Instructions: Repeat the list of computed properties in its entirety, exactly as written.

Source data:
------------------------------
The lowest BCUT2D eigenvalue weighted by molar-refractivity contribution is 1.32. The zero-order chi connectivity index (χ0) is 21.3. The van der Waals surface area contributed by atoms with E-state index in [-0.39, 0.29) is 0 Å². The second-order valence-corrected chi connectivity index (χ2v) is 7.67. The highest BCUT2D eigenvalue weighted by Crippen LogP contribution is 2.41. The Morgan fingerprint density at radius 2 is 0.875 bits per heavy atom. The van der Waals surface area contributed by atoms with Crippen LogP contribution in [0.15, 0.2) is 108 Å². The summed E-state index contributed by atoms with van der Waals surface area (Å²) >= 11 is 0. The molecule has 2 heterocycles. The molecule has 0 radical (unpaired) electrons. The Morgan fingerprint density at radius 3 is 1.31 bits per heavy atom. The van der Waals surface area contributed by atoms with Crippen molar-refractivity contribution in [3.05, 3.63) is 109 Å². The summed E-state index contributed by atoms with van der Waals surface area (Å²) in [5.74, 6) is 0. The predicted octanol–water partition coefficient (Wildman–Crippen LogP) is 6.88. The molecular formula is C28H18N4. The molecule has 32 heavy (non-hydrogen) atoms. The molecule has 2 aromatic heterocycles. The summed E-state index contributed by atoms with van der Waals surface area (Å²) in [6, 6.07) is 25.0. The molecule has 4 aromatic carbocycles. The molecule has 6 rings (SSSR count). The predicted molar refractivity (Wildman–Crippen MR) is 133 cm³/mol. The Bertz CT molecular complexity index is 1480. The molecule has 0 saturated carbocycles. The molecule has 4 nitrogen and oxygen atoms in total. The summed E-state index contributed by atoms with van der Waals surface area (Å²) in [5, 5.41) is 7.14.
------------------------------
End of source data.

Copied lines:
The lowest BCUT2D eigenvalue weighted by molar-refractivity contribution is 1.32. The zero-order chi connectivity index (χ0) is 21.3. The van der Waals surface area contributed by atoms with E-state index in [-0.39, 0.29) is 0 Å². The second-order valence-corrected chi connectivity index (χ2v) is 7.67. The highest BCUT2D eigenvalue weighted by Crippen LogP contribution is 2.41. The Morgan fingerprint density at radius 2 is 0.875 bits per heavy atom. The van der Waals surface area contributed by atoms with Crippen LogP contribution in [0.15, 0.2) is 108 Å². The summed E-state index contributed by atoms with van der Waals surface area (Å²) >= 11 is 0. The molecule has 2 heterocycles. The molecule has 0 radical (unpaired) electrons. The Morgan fingerprint density at radius 3 is 1.31 bits per heavy atom. The van der Waals surface area contributed by atoms with Crippen molar-refractivity contribution in [3.05, 3.63) is 109 Å². The summed E-state index contributed by atoms with van der Waals surface area (Å²) in [5.74, 6) is 0. The predicted octanol–water partition coefficient (Wildman–Crippen LogP) is 6.88. The molecular formula is C28H18N4. The molecule has 32 heavy (non-hydrogen) atoms. The molecule has 2 aromatic heterocycles. The summed E-state index contributed by atoms with van der Waals surface area (Å²) in [6, 6.07) is 25.0. The molecule has 4 aromatic carbocycles. The molecule has 6 rings (SSSR count). The predicted molar refractivity (Wildman–Crippen MR) is 133 cm³/mol. The Bertz CT molecular complexity index is 1480. The molecule has 0 saturated carbocycles. The molecule has 4 nitrogen and oxygen atoms in total. The summed E-state index contributed by atoms with van der Waals surface area (Å²) in [5, 5.41) is 7.14.